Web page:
New Research Explains Why Exercise Can Boost Your Brain Function, Memory, and Mood

Photo: Getty Images/ jacoblund
We know working out is good for your body. But there’s a new study that explains why exercise is so good for your brain in particular. The keys to it all are molecules called myokines, which “are important messengers [that] stimulate the function and coordinate homeostasis with many other organs, including the liver, kidney and, of course, the brain,” says the paper’s co-author Mychael Vinicius Lourenco, PhD, an assistant professor of neuroscience at the Federal University of Rio de Janeiro. In the paper, Lourenco and his co-authors reviewed recent research and were able to establish that the muscles and the brain communicate with each other in some pretty exciting ways.

When you run, walk, lift weights, do Pilates, or engage in any sort of exercise, your muscles contract. The action of contraction prompts your muscles to release myokines. Those molecules then go all over your body telling your organs to essentially get in gear and do their job. Some types of myokines are able to cross the blood-brain barrier and even go directly to your brain. What do these molecules do once they’re in your noodle?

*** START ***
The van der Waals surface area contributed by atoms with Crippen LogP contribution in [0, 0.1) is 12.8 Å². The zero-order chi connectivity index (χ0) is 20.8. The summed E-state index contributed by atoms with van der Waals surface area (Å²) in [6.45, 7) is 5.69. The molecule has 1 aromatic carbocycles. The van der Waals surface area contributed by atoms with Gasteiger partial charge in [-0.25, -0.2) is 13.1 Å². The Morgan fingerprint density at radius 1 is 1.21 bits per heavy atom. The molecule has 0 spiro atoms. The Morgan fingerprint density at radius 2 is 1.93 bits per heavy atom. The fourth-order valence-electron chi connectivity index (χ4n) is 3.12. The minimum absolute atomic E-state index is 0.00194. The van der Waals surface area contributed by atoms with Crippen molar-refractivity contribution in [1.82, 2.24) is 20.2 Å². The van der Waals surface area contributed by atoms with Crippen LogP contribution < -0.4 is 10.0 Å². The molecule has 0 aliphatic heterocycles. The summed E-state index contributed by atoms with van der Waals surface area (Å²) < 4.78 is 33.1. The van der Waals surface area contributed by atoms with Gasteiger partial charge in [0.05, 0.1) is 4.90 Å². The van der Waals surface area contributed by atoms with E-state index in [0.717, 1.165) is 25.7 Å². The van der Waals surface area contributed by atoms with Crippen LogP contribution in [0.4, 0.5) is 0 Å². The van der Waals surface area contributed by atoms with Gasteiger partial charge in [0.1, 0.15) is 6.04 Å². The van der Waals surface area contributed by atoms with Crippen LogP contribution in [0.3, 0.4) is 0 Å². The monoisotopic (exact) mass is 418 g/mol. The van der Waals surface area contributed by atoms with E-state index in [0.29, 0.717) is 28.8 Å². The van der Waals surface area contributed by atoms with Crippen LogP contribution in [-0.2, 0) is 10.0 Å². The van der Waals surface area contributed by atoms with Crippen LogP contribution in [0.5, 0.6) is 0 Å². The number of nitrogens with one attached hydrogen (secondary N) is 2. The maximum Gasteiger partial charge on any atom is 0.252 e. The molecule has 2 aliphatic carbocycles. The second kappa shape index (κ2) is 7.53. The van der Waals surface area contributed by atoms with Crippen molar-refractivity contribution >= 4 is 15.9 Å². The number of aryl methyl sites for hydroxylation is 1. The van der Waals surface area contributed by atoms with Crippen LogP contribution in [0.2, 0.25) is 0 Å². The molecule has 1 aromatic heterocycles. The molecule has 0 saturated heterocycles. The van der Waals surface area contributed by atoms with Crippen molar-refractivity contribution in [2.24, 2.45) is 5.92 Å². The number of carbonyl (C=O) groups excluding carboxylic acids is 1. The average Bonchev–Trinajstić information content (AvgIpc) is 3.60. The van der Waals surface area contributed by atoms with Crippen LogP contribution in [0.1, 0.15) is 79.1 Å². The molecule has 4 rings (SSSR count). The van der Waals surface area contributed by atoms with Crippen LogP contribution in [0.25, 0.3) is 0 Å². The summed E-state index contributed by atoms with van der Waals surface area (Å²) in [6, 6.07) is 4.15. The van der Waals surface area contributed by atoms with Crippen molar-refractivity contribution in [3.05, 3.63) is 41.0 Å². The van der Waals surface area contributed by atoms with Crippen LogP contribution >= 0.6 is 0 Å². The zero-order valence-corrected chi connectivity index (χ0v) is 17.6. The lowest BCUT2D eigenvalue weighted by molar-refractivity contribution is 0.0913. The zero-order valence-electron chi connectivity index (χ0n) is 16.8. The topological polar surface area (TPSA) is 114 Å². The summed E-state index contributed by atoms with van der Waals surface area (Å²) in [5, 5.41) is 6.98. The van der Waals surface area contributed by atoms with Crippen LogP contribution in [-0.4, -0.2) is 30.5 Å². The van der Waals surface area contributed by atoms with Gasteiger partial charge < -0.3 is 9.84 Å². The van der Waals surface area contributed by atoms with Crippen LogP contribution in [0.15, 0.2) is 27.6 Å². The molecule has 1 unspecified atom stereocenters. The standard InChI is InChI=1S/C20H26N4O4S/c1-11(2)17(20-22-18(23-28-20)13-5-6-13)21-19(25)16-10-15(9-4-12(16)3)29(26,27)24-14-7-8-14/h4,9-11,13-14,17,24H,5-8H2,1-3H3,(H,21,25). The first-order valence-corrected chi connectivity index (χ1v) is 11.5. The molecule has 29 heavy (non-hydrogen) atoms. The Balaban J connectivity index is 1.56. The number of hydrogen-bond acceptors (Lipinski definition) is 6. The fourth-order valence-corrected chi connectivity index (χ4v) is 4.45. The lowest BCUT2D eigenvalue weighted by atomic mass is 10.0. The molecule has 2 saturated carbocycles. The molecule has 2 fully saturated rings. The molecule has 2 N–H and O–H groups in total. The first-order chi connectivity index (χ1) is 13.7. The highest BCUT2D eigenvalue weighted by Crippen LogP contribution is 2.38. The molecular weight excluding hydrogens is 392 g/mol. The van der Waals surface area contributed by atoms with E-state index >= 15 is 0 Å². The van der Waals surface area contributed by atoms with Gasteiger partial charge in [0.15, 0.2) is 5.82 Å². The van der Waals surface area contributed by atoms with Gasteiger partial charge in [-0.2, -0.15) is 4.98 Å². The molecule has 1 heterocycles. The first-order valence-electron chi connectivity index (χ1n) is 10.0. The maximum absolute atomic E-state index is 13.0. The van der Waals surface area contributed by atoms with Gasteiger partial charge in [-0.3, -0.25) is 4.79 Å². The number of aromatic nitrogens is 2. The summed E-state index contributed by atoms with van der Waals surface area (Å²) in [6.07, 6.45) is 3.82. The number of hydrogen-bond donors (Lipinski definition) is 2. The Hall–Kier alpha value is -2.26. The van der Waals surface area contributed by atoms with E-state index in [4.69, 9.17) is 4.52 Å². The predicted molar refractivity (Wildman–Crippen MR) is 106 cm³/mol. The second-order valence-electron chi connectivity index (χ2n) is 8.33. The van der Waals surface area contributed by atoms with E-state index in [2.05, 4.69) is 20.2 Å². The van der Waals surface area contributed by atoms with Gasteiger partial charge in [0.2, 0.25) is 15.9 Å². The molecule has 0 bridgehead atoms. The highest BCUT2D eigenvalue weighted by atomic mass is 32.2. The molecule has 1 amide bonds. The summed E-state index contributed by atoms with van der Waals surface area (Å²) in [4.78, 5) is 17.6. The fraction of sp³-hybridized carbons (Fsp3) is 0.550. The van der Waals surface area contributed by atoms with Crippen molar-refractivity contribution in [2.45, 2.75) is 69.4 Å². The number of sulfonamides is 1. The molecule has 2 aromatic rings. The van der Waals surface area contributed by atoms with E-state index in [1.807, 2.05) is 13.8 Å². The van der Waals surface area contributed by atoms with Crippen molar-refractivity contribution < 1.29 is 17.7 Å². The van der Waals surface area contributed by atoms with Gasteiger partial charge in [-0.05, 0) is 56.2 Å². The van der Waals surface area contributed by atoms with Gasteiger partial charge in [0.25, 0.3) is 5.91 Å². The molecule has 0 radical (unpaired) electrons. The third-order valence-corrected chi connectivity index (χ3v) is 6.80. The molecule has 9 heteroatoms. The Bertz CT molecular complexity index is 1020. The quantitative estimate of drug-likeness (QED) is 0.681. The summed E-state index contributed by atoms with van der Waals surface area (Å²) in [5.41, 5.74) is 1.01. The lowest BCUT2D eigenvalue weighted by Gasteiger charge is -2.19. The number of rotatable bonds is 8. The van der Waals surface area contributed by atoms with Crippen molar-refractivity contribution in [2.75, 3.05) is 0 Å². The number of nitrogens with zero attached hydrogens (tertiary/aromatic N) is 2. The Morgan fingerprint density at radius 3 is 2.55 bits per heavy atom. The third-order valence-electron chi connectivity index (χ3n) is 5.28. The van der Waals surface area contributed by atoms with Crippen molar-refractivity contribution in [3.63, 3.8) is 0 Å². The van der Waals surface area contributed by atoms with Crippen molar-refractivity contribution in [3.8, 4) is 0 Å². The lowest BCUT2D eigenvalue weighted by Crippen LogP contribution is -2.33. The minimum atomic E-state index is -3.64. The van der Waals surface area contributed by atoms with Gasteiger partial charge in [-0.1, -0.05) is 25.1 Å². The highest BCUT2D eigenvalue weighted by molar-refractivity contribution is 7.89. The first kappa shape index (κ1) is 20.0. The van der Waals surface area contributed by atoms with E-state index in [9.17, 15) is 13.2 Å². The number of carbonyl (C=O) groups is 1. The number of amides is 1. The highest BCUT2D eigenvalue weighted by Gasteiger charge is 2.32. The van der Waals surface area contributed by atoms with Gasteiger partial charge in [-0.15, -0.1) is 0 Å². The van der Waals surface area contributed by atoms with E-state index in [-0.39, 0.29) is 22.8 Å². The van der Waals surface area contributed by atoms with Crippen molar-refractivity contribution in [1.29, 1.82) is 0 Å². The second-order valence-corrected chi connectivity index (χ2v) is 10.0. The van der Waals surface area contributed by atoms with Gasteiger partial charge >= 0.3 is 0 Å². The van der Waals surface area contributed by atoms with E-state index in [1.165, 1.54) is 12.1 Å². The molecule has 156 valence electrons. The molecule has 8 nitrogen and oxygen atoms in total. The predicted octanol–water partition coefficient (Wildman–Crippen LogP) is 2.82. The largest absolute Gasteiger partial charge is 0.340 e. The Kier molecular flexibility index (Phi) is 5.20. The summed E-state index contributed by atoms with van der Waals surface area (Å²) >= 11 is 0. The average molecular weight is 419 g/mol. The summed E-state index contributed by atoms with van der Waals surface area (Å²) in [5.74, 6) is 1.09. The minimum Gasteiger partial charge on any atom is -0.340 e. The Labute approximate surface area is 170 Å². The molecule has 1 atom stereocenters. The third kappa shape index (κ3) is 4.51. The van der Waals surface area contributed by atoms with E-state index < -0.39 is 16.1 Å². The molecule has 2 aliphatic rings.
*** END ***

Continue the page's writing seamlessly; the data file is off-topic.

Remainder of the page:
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“Several myokines—irisin, hydroxybutyrate, etc.—have been shown to stimulate neuronal function and facilitate synapses, which are the way neurons communicate with each other,” Lourenco says. Specifically, they travel to regions in the brain responsible for regulating your mood and facilitating learning and memory. They then do a whole lot of brain-boosting activity, including helping your brain form new neurons, make new (and strengthen existing) connections, and increase your executive function, memory, and mood. All pretty dang important stuff that contributes to making you the thinking machine that you are.

Lourenco says that all exercise that involves muscle contraction should have these effects, and that there’s no right or wrong way to boost your brain power through your body. “Any type of regular exercise is good, as long as it is regular and is recommended for a given person,” Lourenco says.

As fitness author Casey Johnston pointed out on Twitter when she heard the research findings, there is often a perceived gulf between people who work out their brains and those who work out their bodies. But this research and our deeper understanding of myokines shows that both are one in the same. It’s the definition of a win-win.

This strength and mobility workout is the perfect way to activate your muscles (and myokines): 

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